Plenty to see at the London Transport Museum

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A brand new exhibition, half an Optare Solo SR, and a museum shop with a huge selection for any London Transport enthusiast are just some of the attractions that await your visit, as Richard Sharman found out on his recent visit to Covent Garden

London Transport Museum (LTM) is something of an icon in the bus industry, and even if you are not an avid bus enthusiast it still holds much interest for those who want to see how things were done in the Capital many years ago. LTM is located in the famous Covent Garden in a building that used to be a vegetable, fruit and flower market. This month marks 42 years since the museum first opened in March 1980, although it did close for a major refurbishment between 2005 and 2007. Entry to the museum is via the Covent Garden Piazza, which adjoins the museum’s shop that people are also able to visit without having to go around the museum itself.

Arms-length TfL subsidiary

Sam Mullins OBE is the Director of LTM and joined the museum in 1994. Under his leadership it has become one of the world’s leading museums of urban transport and a much-loved visitor attraction. It is popular with people interested in art and design as well as with transport enthusiasts, families, and those with an interest in the history of London. Annual visitor numbers to the museum have grown from 180,000 to 400,000 under his stewardship, but some people might be surprised to know about the ownership of LTM.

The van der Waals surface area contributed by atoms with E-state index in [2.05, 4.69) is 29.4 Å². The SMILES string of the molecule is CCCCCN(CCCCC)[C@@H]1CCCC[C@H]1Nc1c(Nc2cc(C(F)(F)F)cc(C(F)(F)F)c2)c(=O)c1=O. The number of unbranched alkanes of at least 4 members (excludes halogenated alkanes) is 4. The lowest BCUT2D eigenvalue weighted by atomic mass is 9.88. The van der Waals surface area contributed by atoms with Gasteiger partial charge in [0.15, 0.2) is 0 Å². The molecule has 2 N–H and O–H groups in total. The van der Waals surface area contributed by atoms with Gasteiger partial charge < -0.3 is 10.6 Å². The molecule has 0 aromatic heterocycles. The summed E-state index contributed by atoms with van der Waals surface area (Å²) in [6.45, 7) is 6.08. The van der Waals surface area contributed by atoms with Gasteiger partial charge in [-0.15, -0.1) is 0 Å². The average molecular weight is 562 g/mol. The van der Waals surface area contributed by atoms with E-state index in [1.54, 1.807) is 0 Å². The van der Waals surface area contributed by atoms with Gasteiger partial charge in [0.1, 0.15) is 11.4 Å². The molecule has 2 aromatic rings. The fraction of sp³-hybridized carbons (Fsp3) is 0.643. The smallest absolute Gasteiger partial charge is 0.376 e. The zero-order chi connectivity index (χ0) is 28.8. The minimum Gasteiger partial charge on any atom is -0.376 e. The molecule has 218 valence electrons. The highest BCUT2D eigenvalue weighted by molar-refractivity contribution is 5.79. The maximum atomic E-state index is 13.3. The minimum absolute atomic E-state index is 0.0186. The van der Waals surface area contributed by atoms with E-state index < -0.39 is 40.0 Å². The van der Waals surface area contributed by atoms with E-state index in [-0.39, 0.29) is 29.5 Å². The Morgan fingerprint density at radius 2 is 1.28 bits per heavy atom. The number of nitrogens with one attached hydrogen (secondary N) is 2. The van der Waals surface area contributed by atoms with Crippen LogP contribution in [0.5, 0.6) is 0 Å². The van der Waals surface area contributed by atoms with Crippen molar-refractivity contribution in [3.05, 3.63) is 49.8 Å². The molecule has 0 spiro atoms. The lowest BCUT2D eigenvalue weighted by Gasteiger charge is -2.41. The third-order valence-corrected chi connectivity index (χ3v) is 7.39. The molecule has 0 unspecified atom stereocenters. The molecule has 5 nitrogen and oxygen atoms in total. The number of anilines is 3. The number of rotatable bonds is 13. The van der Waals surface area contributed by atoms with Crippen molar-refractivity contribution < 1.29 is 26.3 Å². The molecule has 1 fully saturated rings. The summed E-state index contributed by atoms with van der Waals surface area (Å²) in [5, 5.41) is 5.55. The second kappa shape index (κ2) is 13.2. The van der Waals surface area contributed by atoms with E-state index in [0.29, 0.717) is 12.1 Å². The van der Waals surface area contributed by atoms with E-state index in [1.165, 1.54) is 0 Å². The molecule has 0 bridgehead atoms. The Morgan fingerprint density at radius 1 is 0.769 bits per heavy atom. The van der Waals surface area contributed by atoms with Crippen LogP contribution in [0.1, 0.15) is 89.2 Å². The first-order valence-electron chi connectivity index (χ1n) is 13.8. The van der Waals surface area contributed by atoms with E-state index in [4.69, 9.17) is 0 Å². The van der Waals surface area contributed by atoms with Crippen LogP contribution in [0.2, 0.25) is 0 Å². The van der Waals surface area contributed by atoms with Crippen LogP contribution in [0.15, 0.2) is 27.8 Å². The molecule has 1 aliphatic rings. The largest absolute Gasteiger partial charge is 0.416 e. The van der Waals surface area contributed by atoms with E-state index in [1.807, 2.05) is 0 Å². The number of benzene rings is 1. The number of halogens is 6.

“London Transport Museum is a subsidiary company of Transport for London, but as we are a charity we are obliged to be at arms length from TfL and not controlled by them,” explained Sam. “I have my own board with an independent chairman, and three members of TfL and nine independents but we work really closely with TfL as it is important to reflect what’s going on in transport now.

“In recent years we have positioned the museum to be more about the influence of the past on the present, and how the things we do now are going to shape the future. Readers will know that the past has shaped things like bus routes over time, but if you just talked about the mythical golden age when everything was Routemaster and it was never going to change, then contemporary interest would go. We do a lot of thought leadership events here that involve the bus companies and manufacturers, consultancy firms and engineering suppliers, and that is very much talking about decarbonisation in the next 10 years and nibbling away at this big ‘elephant in the room’ issue.

“We find the museum acts as a neutral space for our interchange programme, which is about thought leadership and a forum for TfL and its suppliers to discuss the future. We like to think that we can do for TfL what it can’t do for itself. People ask why a transport operator is running a museum, and the simple answer is that it isn’t. They leave it to a well equipped heritage charity to do it. We have more corporate members at the the museum in the UK, and that is mainly due to the connection to TfL.
“In the bus industry everyone likes to know each other’s business, staff move around from one company to the other. Companies are working in consortiums and then that changes and they are working against them. So the forum is a great way of operators and suppliers taking part and knowing what is going on.”

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